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Red Dress Day - May 5th

On this day, May 5th, National Day of Awareness for Missing and Murdered Indigenous Women and Girls and Two-Spirit People, also known as Red Dress Day, the Culture Alliance acknowledges that this is a time to acknowledge the impact this violence has had on families and communities. During times like this, individuals will often turn to art and ceremony, and embrace their culture to help them cope with their loss. It is a time to bring awareness and pay respect to those who were tragically taken and stolen from countless families and honour the memories they have left behind, and the loss that is felt by survivors. The resilience of Indigenous women and girls, and Indigenous families, continues to flourish.


Art inspired the Red Dress movement through the REDress Project, an installation art project “based on an aesthetic response to this critical national issue” by Métis artist Jaime Black. The project began in late 2010 and travelled across Canada and into the United States. It is now a permanent exhibit at the Canadian Museum of Human Rights, where part of their mandate is to preserve and promote our heritage at home and abroad and contribute to the collective memory and sense of identity of all Canadians.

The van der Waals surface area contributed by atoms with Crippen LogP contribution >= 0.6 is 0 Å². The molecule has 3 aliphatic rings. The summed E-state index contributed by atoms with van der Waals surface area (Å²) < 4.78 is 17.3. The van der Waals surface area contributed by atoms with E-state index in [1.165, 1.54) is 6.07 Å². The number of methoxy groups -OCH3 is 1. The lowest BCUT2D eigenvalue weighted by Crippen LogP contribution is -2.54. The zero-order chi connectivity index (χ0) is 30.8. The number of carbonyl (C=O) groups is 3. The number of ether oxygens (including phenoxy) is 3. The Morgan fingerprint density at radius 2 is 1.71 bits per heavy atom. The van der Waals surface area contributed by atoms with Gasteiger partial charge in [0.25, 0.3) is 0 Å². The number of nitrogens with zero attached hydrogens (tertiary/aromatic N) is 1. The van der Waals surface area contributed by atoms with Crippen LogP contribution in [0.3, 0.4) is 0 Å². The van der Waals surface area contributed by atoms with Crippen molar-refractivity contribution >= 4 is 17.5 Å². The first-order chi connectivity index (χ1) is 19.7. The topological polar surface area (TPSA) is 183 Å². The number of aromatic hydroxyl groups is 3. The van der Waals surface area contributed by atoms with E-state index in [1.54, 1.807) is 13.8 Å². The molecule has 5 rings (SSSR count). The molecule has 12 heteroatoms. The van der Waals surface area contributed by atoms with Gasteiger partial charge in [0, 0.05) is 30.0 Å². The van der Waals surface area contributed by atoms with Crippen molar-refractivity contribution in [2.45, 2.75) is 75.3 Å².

As a result of building awareness, the Truth and Reconciliation Commission Report called for Action 41, which recommended a National Inquiry into the Missing and Murdered Indigenous women and girls and two-spirit people. MMIWG released the final report in 2019, which included 231 Calls for Justice to “transform systemic and societal values that have worked to maintain colonial violence.”


The Culture Alliance exists to build bridges and raise awareness and make positive change. We recognize that for many, you are just learning about the injustices created by an early colonial system that impacted our Indigenous people. We ask that we all take further steps to learn more about the history of Indigenous people and why more than one thousand women and girls have gone missing. We also ask that everyone take this day to honour and remember the victims and their families.


The Culture Alliance works to celebrate, foster, and promote the cultures of the area, bringing together the five communities of Beausoleil First Nation, the Towns of Midland and Penetanguishene and the Townships of Tay and Tiny. We recognize that cultures are not bound or restricted by any geographic or municipal boundary, and we acknowledge the collaborative, valuable, unique, and positive relationships that exist in these communities.



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